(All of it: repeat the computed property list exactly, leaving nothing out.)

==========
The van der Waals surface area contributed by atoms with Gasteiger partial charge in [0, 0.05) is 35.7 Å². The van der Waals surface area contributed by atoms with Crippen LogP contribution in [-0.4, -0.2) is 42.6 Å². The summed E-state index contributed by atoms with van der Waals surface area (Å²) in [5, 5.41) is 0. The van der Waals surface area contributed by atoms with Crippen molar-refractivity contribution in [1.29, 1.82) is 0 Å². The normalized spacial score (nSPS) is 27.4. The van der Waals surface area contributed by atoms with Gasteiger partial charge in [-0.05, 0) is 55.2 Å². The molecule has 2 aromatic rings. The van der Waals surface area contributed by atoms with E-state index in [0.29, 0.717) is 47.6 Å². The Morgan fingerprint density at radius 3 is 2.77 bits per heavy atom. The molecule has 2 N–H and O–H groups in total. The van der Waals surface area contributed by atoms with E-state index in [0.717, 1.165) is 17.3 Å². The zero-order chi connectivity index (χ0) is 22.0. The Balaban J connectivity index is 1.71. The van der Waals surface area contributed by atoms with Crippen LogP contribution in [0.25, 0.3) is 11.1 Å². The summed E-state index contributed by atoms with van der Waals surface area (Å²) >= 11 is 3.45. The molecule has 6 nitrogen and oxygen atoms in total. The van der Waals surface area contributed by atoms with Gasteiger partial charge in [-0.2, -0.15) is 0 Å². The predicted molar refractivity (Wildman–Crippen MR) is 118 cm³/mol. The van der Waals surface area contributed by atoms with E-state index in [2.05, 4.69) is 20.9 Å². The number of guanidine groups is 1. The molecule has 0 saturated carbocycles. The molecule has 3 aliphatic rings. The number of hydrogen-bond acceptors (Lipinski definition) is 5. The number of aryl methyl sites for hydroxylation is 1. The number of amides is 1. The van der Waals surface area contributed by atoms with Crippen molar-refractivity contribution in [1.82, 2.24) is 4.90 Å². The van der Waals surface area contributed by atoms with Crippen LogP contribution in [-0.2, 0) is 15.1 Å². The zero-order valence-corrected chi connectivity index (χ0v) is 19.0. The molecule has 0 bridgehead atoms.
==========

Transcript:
The van der Waals surface area contributed by atoms with Gasteiger partial charge in [0, 0.05) is 35.7 Å². The van der Waals surface area contributed by atoms with Crippen LogP contribution in [-0.4, -0.2) is 42.6 Å². The summed E-state index contributed by atoms with van der Waals surface area (Å²) in [5, 5.41) is 0. The van der Waals surface area contributed by atoms with Crippen molar-refractivity contribution in [1.29, 1.82) is 0 Å². The normalized spacial score (nSPS) is 27.4. The van der Waals surface area contributed by atoms with Gasteiger partial charge in [-0.05, 0) is 55.2 Å². The molecule has 2 aromatic rings. The van der Waals surface area contributed by atoms with E-state index in [0.29, 0.717) is 47.6 Å². The Morgan fingerprint density at radius 3 is 2.77 bits per heavy atom. The molecule has 2 N–H and O–H groups in total. The van der Waals surface area contributed by atoms with E-state index in [0.717, 1.165) is 17.3 Å². The zero-order chi connectivity index (χ0) is 22.0. The Balaban J connectivity index is 1.71. The van der Waals surface area contributed by atoms with Crippen LogP contribution in [0.25, 0.3) is 11.1 Å². The summed E-state index contributed by atoms with van der Waals surface area (Å²) >= 11 is 3.45. The molecule has 6 nitrogen and oxygen atoms in total. The van der Waals surface area contributed by atoms with Gasteiger partial charge in [-0.2, -0.15) is 0 Å². The predicted molar refractivity (Wildman–Crippen MR) is 118 cm³/mol. The van der Waals surface area contributed by atoms with E-state index in [2.05, 4.69) is 20.9 Å². The number of guanidine groups is 1. The molecule has 0 saturated carbocycles. The molecule has 3 aliphatic rings. The number of hydrogen-bond acceptors (Lipinski definition) is 5. The number of aryl methyl sites for hydroxylation is 1. The number of amides is 1. The van der Waals surface area contributed by atoms with Crippen molar-refractivity contribution in [1.82, 2.24) is 4.90 Å². The van der Waals surface area contributed by atoms with Crippen LogP contribution in [-0.2, 0) is 15.1 Å². The zero-order valence-corrected chi connectivity index (χ0v) is 19.0. The molecule has 0 bridgehead atoms.